Tuesday, November 02, 2010
By experience I simply mean actually knowing God in a relationship, so that faith is lived and not merely theoretical. That has very little to too with emotions (although there is nothing wrong with emotion!), and everything to do with living our faith, with actually loving God, ourselves, and others. I imagine everyone is with me so far, but what about the Bible? Isn't that a matter of objective detached study?
That is certainly how you learn to study it in seminary. But nevertheless I insist: No! this is not what understanding the Bible should be based on. I've discussed this in some detail in my article on relational theology so I don't want to rehash that here. In a nutshell I would say (following Stanley Grenz here) that Scripture is primary because it informs experience, shapes reason, and is the source from which tradition develops, as well its constant spur to reformation. At the same time however, Scripture ultimately serves a servant function of leading us into relationship with Christ so we can live out Christ-like relationships. So the goal is experience, namely the experience of meeting God and having that transform all our other experiences.
The unforgivable sin, Jesus says, is blasphemy of the Holy Spirit. Jesus says this in the context of the Pharisees rejecting the work of the Spirit happening among them through the healing ministry of Jesus because it conflicted with their understanding of the law. Here experience of what God was doing in Jesus trumps their tradition, and their reading of Scripture, and their reasoning. There is nothing worse, no greater crime, Jesus says, than missing out one what the Spirit is doing right in front of you. It is, Jesus says, the biggest sin possible. Those are some pretty strong words.
With that in mind think about Paul's conversion: His experience on the Damascus road causes him to re-read Scripture anew in light of that encounter with Christ. Paul's experience of Christ caused him to completely re-think (reason) his whole tradition as a Pharisee, and how he had read Scripture. Experience precedes exegesis.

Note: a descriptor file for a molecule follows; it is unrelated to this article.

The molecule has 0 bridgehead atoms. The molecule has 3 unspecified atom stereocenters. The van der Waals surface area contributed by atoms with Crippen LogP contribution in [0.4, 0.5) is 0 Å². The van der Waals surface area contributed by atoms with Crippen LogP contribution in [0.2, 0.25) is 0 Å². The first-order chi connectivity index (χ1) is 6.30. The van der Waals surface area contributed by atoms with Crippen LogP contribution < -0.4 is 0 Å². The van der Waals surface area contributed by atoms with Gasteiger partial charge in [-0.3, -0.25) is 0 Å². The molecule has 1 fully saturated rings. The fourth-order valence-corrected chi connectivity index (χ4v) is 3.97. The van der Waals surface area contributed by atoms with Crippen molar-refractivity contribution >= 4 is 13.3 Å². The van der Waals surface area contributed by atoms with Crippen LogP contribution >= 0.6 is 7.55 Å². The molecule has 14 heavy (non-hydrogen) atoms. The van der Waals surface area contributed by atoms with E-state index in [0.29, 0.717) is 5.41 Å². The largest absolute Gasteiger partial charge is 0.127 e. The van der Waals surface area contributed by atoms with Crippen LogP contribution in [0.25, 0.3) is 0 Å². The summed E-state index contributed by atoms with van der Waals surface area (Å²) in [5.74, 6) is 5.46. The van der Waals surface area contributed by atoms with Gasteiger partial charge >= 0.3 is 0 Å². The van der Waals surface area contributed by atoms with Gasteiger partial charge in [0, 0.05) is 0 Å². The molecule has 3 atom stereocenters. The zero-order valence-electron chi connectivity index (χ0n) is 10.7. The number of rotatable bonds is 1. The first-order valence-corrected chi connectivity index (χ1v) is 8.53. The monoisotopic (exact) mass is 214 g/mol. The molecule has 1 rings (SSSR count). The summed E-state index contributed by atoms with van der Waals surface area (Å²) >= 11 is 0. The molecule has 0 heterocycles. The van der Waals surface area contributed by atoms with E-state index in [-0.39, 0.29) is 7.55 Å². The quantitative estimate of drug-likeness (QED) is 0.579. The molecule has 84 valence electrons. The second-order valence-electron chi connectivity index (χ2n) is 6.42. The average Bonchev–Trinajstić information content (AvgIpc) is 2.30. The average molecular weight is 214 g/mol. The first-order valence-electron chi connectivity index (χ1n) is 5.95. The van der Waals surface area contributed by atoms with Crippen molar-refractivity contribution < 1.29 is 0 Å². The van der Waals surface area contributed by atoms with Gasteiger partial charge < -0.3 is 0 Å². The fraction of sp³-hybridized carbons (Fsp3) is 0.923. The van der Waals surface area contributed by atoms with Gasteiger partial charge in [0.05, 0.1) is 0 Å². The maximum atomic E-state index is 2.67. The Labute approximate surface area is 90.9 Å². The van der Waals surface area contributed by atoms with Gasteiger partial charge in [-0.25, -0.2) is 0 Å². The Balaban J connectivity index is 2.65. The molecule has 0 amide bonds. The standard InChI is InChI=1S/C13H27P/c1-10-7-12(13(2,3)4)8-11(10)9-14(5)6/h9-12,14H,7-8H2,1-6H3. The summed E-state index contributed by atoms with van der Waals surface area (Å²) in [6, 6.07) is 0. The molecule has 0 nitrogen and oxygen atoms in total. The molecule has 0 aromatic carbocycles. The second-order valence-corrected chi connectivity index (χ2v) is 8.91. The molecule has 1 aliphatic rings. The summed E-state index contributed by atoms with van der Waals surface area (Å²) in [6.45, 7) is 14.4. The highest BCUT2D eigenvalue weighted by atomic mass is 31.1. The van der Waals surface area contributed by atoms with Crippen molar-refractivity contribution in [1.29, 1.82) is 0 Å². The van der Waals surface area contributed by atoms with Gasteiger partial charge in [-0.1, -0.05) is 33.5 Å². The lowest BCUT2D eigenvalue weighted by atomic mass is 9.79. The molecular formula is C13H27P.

Likewise, the council of Jerusalem in the book of Acts bases their decision to include gentiles in the gospel (which was a huge decision!) based primarily on the experience of what the Spirit was doing among them as testified to by Paul and Peter. Acknowledging this, James then connects their experience to what was foretold in the Scriptures. Experience again precedes and shapes biblical interpretation.
From that I want to argue that in order to really get the Bible, you need to get grace, and the only way to really get it is to experience it. The woman who washed Jesus feet with her tears understood much more deeply than any of the religious scholars sitting at that table and looking down their noses at her did. We need to know grace like that, so its unconditional love brings us to our knees in gratitude, and makes us want to love that way too. Paul before he knew grace read the Bible and got it all wrong. After he met God in Christ on the Damascus road and was struck blind, it was a disciple who was willing to love his enemy who healed him. Think about how it would effect you to be healed by the people who you had tried to kill. That's grace. After that he suddenly got the Bible. We need to get some of that. So my prayer for you is that you would find grace in your life, that you would know what it means to be unconditionally loved, no matter how broken or messed up you are, and that being loved like that would change how you see everything.